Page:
Perhaps, the most important point is that the NAPC does not show any desire to organise the examination of e-declarations of state servants and MPs, while the parliament has adopted a law which forces the representatives of anti-corruption civil society groups to submit the same kind of e-declarations. Many NGOs consider this last fact as a declaration of war by corrupt politicians on the civil society.
While anti-corruption reform is slowing down and in some areas have even been rolled back, we have to consider another way to fight corruption, which is as important as the first method. This one is about undermining the sources of corruption, rather than catching individual corrupt officials.
The freer the economy is; the less space is available for corruption. Ukraine’s economy remains extremely "un-free" (166th rank in the Heritage Foundation’s Economic Freedom Index), and even the very efficient NABU, NAPC and Anti-corruption courts are not able to eliminate corruption in this turbid water.
State-owned enterprises are the greatest source of corruption. There are still approximately 3,500 of such enterprises in Ukraine; ten times more than the average European country. Their privatisation has been postponed for years by political clans which extract money from them. In addition, opening the agricultural market has been blocked again and again. Deregulation, an area where many achievements have been reached in previous years, has now slowed. Ministries and other state agencies still have a lot of obsolete and redundant functions, often concentrating powers like rules setting, inspection, administrative services, policy development and state property management. Verification of social subsidies has failed, because there are many ways to extract corrupt money from them. Tax systems remain complicated and non-transparent (at present the Ministry of Finance is fighting for automatic VAT refund to exporters, whereas the traditional manual refund is a major source of corruption). Education and public health remain very corrupt spheres due to their post-communist models of financing.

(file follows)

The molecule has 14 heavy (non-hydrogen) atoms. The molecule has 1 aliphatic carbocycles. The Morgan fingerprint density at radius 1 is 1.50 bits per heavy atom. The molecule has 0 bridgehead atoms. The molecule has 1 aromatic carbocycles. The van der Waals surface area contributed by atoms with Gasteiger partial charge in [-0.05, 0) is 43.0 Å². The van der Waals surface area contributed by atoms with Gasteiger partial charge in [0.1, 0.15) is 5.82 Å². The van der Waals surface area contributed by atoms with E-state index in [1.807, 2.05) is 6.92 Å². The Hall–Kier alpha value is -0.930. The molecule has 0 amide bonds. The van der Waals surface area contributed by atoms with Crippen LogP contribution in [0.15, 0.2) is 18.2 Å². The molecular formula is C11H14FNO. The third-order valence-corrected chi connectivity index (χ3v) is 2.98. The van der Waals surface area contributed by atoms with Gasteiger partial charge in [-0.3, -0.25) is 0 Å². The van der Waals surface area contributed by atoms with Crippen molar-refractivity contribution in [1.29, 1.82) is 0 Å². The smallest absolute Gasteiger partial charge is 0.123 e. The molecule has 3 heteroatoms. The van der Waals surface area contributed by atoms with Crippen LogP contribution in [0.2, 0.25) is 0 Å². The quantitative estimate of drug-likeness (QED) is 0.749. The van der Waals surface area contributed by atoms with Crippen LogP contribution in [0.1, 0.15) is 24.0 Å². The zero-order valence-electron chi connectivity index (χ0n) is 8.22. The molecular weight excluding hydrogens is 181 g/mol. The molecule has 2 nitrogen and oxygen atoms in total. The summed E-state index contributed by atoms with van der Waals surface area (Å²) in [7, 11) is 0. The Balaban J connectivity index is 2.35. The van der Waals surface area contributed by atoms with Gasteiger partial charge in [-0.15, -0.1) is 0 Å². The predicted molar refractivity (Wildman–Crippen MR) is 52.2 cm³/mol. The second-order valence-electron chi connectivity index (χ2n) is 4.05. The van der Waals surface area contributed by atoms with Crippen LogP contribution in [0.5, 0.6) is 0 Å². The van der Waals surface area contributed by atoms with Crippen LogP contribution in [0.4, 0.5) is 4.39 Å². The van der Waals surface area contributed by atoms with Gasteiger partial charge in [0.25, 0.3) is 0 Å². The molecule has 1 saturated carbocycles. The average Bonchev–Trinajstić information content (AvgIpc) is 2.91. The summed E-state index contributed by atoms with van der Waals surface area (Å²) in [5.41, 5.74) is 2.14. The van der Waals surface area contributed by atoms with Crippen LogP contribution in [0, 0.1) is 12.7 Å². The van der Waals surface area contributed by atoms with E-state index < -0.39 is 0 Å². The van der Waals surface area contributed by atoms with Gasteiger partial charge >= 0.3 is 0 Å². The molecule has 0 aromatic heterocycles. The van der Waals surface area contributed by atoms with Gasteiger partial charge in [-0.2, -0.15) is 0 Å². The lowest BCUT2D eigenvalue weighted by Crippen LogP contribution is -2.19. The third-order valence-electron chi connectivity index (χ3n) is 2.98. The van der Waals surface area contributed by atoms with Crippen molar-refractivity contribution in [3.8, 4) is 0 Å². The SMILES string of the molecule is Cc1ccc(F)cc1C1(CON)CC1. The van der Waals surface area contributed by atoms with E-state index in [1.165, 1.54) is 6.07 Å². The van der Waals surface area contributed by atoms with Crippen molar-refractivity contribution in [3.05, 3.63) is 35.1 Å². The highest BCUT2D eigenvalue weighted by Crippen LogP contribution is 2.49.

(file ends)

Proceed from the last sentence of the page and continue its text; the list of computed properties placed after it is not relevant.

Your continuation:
From this point of view, every reform in Ukraine is an anti-corruption one. Indeed, there have been some important breakthroughs. Gas market reform eliminated corruption in this sphere. The new patrol police, created from scratch, enjoy much greater public trust than the former militia due to its new practices. The National Bank has cleansed the financial system of many money-laundering banks. Deregulation has deprived corrupt bureaucrats from many important sources of income. Public procurements have been completely remade with the new online platform, the award-winning ProZorro. But comparing the successes of the three years since the EuroMaidan with the long to-do list, tasks set by civil society organisations, the EU and IMF, we see that the pace of change is unsatisfactory.
This is why we need to unite the efforts of the civil society and Ukraine's international partners to overcome this rollback and to increase the pace of reforms dramatically. Only joint pressure will work effectively.
Valerii Pekar is a co-founder of the Nova Kraina Civic Platform, a lecturer at the Kyiv-Mohyla Business School and a former member of the National Reform Council. He curates a blog titled Ukraine: The European frontier.